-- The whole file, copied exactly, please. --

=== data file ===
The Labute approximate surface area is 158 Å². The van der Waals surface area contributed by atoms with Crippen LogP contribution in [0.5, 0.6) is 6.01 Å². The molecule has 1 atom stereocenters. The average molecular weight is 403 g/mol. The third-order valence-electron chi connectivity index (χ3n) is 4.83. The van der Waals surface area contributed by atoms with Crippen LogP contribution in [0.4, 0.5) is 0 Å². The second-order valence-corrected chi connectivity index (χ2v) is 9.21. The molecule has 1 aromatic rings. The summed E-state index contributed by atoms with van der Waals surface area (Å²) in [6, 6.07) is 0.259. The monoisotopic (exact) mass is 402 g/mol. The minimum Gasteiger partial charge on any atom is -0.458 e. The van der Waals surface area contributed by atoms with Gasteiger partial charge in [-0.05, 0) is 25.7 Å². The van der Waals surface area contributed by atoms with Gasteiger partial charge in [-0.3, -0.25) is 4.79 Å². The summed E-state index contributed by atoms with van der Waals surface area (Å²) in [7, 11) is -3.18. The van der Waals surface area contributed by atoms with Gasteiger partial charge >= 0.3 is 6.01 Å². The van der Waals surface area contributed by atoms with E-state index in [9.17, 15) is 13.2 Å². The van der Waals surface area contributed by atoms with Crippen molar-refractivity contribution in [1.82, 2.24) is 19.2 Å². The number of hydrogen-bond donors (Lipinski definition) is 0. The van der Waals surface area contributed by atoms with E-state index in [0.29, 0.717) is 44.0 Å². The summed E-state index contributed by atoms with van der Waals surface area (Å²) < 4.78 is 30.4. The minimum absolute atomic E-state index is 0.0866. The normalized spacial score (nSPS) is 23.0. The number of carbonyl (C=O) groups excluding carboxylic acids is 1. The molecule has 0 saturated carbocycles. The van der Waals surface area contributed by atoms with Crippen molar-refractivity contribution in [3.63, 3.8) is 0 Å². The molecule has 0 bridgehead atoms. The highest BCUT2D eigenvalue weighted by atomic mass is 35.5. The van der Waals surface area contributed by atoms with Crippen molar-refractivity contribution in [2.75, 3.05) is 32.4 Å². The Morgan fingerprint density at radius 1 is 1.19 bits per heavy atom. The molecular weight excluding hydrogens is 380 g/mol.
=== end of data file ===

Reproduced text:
The Labute approximate surface area is 158 Å². The van der Waals surface area contributed by atoms with Crippen LogP contribution in [0.5, 0.6) is 6.01 Å². The molecule has 1 atom stereocenters. The average molecular weight is 403 g/mol. The third-order valence-electron chi connectivity index (χ3n) is 4.83. The van der Waals surface area contributed by atoms with Crippen LogP contribution in [0.4, 0.5) is 0 Å². The second-order valence-corrected chi connectivity index (χ2v) is 9.21. The molecule has 1 aromatic rings. The summed E-state index contributed by atoms with van der Waals surface area (Å²) in [6, 6.07) is 0.259. The monoisotopic (exact) mass is 402 g/mol. The minimum Gasteiger partial charge on any atom is -0.458 e. The van der Waals surface area contributed by atoms with Gasteiger partial charge in [-0.05, 0) is 25.7 Å². The van der Waals surface area contributed by atoms with Gasteiger partial charge in [-0.3, -0.25) is 4.79 Å². The summed E-state index contributed by atoms with van der Waals surface area (Å²) in [7, 11) is -3.18. The van der Waals surface area contributed by atoms with Gasteiger partial charge >= 0.3 is 6.01 Å². The van der Waals surface area contributed by atoms with E-state index in [9.17, 15) is 13.2 Å². The van der Waals surface area contributed by atoms with Crippen molar-refractivity contribution in [1.82, 2.24) is 19.2 Å². The number of hydrogen-bond donors (Lipinski definition) is 0. The van der Waals surface area contributed by atoms with E-state index in [0.29, 0.717) is 44.0 Å². The summed E-state index contributed by atoms with van der Waals surface area (Å²) < 4.78 is 30.4. The minimum absolute atomic E-state index is 0.0866. The normalized spacial score (nSPS) is 23.0. The number of carbonyl (C=O) groups excluding carboxylic acids is 1. The molecule has 0 saturated carbocycles. The van der Waals surface area contributed by atoms with Crippen molar-refractivity contribution in [3.63, 3.8) is 0 Å². The molecule has 0 bridgehead atoms. The highest BCUT2D eigenvalue weighted by atomic mass is 35.5. The van der Waals surface area contributed by atoms with Crippen molar-refractivity contribution in [2.75, 3.05) is 32.4 Å². The Morgan fingerprint density at radius 1 is 1.19 bits per heavy atom. The molecular weight excluding hydrogens is 380 g/mol.